Denied Workers Compensation Benefits from Employers

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When there is an employee injury, you are often entitled to worker injury compensation benefits. These benefits can reimburse you for medical bills or lost wages. If you become temporarily or permanently disabled, workers’ compensation benefits can pay a portion of your salary to provide you with income. In many cases, you are not entitled to sue your employer for a work injury claim, so these benefits may be your only recourse for a work related back injury or any other injuries. As a result, it is especially devastating when an employer or insurance carrier denies your workers’ compensation claim.

Workers Compensation Denied by Employers?

When you are injured on the job, your first step is to inform your employer of the injury. The time limits for informing your employer vary by state: in some states, you need to tell your employer as soon as possible but in other states you may have up to 90 days. You also need to get a medical exam to examine the extent of your workmans comp injury.  Your employer will submit notice of the injury to its insurance carrier, and if they accept liability then you will receive a letter detailing the type of workmans comp settlement you can expect.

In some cases, you will need to explicitly file a claim, documenting the fact that your injury occurred on the job, that it arose out of your employment, and that you incurred damages or are disabled. You may have to back this information up with a statement from your doctor. It is a good idea to have an experienced workers compensation lawyer to help you file the claim with your employer’s insurer.

After your employer submits notice or you file your claim, you get a statement of benefits or a notification of denial.  This may happen anywhere from shortly after notification of the injury is filed, up to several months after the injury.

Why Claims Are Denied

Claims may be denied for any number of reasons. Common reasons for denial of claims includes:

  • Improper documentation. If you did not file notice of the injury with your employer, or your doctor’s statement does not prove disability or injury with sufficient clarity, you might fall under workers compensation exemption.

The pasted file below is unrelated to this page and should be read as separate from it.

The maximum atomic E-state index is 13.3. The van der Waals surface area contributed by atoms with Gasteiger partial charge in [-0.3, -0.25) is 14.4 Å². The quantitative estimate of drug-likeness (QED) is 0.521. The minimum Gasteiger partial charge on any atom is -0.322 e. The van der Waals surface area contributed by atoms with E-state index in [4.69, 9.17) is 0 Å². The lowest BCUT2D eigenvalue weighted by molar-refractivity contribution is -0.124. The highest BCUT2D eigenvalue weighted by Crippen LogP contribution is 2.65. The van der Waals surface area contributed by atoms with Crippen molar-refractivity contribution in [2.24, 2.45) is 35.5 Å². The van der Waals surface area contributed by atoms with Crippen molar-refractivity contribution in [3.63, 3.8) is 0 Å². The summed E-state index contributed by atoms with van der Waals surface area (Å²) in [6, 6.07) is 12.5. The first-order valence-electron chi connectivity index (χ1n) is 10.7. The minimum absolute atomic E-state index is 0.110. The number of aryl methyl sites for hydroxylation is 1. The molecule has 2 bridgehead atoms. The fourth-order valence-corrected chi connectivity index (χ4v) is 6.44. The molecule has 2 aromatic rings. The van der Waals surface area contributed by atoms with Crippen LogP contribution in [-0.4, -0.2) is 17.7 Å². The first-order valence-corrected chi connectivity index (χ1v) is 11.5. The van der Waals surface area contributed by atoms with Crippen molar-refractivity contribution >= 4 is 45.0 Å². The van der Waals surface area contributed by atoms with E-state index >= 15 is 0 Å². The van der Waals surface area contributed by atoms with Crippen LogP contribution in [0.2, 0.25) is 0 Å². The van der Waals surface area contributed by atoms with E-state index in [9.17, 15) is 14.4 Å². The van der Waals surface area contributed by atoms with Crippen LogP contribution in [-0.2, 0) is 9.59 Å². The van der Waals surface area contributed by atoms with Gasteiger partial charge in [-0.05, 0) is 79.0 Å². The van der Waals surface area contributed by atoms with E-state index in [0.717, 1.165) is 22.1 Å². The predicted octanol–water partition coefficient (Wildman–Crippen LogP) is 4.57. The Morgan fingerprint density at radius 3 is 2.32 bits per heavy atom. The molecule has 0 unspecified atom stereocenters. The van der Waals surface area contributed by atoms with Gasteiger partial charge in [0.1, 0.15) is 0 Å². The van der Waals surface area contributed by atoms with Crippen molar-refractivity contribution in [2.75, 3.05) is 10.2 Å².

• The injury is not work related. In order to recover benefits, the injury had to arise out of the course of your employment. If you smoked cigarettes on your lunch break at work and got lung cancer, this is not a work related injury that you can recover for.
  • The injury did not occur on the job. If you got hurt commuting to work, depending on the laws of the state, this may or may not be covered. If you got hurt at a social work function where attendance was optional, you may not be covered.
  • You were violating policy or otherwise grossly negligent in causing the injury. If you come to work drunk or on drugs, or violate explicit company policy and are injured, you may not be entitled to recover.
  • You had a pre-existing condition. If you were already injured, you cannot make your employer pay for that injury (unless something happened on the job that aggravated the injury or caused an old injury to return)
  • You are not actually injured or disabled: If the insurer does not believe your injury was real, or that your injury entitles you to short term or long term disability, your claim may be denied

Be aware that sometimes you will receive a partial denial. This means they will accept part but not all of your claim. Although this can look like an acceptance, you still must appeal the denied portion of the claim in order to recover damages related to that injury.

What To Do If a Claim is Denied

If a claim is denied, you will need to file an appeal. The appeals process varies by state, but usually involves a hearing in front of an administrative board. You may have to testify, present expert witnesses at the hearing, and/or submit to an exam by the insurer’s doctors.

You usually have a limited period of time in which to file an appeal, so it is essential to respond quickly to a denial in order to avoid forfeiting benefits.

When To Get a Lawyer Involved

When possible, you should get a lawyer involved before filing a worker’s compensation claim. An experienced worker’s compensation attorney can help you structure your claim to minimize the chances of denial. However, it is essential to get an attorney involved when a claim is denied since the procedures for appealing denials can be complex and are different in each state.

How To get Legal Help

You should find an attorney experienced in job-injury and worker’s compensation claims in order to help you get the recovery you deserve for your injuries. Locate a Workers Compensation Attorney and fill out a Free Legal Case Review.

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